Among them, we find that one of the goals is that “the production of cutting-edge and sustainable semiconductors in Europe should be 20% of world production.”

This initiative, while it will remedy the current situation, will take at least a couple of years to even show any results to begin with. 

The largest chip maker in Europe at the moment is the Dutch multinational ASML , while others such as Infineon, NXP and STMicroelectronics, design the chips but outsource manufacturing.

When Will The Chipset Shortage End?

If we are to go with TSMC’s statements, the chip shortage will last well into 2022.

TSMC CEO CC Wei mentioned in an earnings call that the chip supplies will continue to remain quite tight for the next 18 months. This is not great news for TSMC’s customers, one of which is Qualcomm. 

However, Wei maintains positivity and mentioned, during the same earnings call, that it has been making progress boosting the chipset production for the automotive industry.
Together with our productivity improvement, we expect the automotive component shortage from semiconductors to be greatly reduced for TSMC’s customers by the next quarter,” Wei said.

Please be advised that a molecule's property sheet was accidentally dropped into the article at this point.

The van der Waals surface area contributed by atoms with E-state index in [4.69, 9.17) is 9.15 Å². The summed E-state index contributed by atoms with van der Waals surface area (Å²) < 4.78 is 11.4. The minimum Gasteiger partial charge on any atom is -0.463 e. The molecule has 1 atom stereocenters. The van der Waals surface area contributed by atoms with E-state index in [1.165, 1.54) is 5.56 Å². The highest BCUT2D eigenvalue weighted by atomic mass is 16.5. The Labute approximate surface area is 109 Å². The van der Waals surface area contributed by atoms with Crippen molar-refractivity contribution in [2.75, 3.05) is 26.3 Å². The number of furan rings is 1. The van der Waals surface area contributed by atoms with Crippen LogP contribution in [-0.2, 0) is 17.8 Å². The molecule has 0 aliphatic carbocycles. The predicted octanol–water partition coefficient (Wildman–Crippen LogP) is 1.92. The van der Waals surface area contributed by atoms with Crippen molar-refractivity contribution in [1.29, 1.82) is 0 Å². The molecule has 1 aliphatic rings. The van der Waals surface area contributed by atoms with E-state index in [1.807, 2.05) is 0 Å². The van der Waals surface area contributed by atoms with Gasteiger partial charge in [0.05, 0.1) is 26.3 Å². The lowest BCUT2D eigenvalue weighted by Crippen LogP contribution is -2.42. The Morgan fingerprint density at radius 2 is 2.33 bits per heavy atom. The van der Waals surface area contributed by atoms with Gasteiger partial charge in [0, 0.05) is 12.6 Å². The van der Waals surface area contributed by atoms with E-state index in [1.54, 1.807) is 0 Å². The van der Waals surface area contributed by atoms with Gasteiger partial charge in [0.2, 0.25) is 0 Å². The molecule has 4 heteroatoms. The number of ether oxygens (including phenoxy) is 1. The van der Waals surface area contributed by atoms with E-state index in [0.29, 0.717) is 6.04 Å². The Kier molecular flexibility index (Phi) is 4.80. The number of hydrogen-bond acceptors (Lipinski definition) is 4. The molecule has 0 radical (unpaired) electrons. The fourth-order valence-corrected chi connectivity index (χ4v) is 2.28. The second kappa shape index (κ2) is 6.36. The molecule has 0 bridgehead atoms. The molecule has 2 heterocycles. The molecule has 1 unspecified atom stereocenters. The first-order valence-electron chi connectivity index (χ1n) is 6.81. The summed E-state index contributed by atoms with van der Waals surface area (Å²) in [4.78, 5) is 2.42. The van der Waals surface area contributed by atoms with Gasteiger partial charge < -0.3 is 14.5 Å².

Analysts also explain that the chipset shortage is here to stay for a while longer.

“There is no sign of supply catching up, or demand decreasing, while prices are rising across the chain,” Neil Campling, media and tech analyst at Mirabaud has said. “This will cross over to people in the street. Expect cars to cost more, phones to cost more. This year’s iPhone is not going to be cheaper than last year.”

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The Global Chipset Shortage: How Did We Get Here And When Will It End?